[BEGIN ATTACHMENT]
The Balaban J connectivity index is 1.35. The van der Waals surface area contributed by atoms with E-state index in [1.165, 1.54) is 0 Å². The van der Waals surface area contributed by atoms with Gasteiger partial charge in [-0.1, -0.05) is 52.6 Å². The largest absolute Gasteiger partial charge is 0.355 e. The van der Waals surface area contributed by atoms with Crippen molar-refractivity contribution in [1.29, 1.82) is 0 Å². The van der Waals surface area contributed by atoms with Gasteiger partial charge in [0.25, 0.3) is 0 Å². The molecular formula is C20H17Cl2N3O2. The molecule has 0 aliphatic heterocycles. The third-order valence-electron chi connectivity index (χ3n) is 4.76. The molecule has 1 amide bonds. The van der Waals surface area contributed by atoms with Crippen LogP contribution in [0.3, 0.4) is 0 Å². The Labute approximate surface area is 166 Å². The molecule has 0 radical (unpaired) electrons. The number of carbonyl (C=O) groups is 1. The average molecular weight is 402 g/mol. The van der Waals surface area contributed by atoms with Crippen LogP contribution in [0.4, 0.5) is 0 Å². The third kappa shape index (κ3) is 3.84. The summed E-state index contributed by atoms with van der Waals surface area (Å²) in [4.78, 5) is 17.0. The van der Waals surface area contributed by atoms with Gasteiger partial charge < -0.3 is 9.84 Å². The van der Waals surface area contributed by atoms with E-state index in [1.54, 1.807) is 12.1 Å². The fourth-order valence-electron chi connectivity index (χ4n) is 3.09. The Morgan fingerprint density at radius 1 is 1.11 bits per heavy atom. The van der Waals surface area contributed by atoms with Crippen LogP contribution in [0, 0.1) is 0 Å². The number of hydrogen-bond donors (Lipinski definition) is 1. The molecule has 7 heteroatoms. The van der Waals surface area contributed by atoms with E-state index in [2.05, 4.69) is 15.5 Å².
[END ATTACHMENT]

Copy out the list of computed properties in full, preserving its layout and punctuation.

The Balaban J connectivity index is 1.35. The van der Waals surface area contributed by atoms with E-state index in [1.165, 1.54) is 0 Å². The van der Waals surface area contributed by atoms with Gasteiger partial charge in [-0.1, -0.05) is 52.6 Å². The largest absolute Gasteiger partial charge is 0.355 e. The van der Waals surface area contributed by atoms with Crippen molar-refractivity contribution in [1.29, 1.82) is 0 Å². The van der Waals surface area contributed by atoms with Gasteiger partial charge in [0.25, 0.3) is 0 Å². The molecular formula is C20H17Cl2N3O2. The molecule has 0 aliphatic heterocycles. The third-order valence-electron chi connectivity index (χ3n) is 4.76. The molecule has 1 amide bonds. The van der Waals surface area contributed by atoms with Crippen LogP contribution in [0.3, 0.4) is 0 Å². The Labute approximate surface area is 166 Å². The molecule has 0 radical (unpaired) electrons. The number of carbonyl (C=O) groups is 1. The average molecular weight is 402 g/mol. The van der Waals surface area contributed by atoms with Crippen LogP contribution in [0.4, 0.5) is 0 Å². The third kappa shape index (κ3) is 3.84. The summed E-state index contributed by atoms with van der Waals surface area (Å²) in [4.78, 5) is 17.0. The van der Waals surface area contributed by atoms with Gasteiger partial charge < -0.3 is 9.84 Å². The van der Waals surface area contributed by atoms with E-state index in [1.54, 1.807) is 12.1 Å². The fourth-order valence-electron chi connectivity index (χ4n) is 3.09. The Morgan fingerprint density at radius 1 is 1.11 bits per heavy atom. The van der Waals surface area contributed by atoms with Crippen LogP contribution in [0, 0.1) is 0 Å². The number of hydrogen-bond donors (Lipinski definition) is 1. The molecule has 7 heteroatoms. The van der Waals surface area contributed by atoms with E-state index in [2.05, 4.69) is 15.5 Å².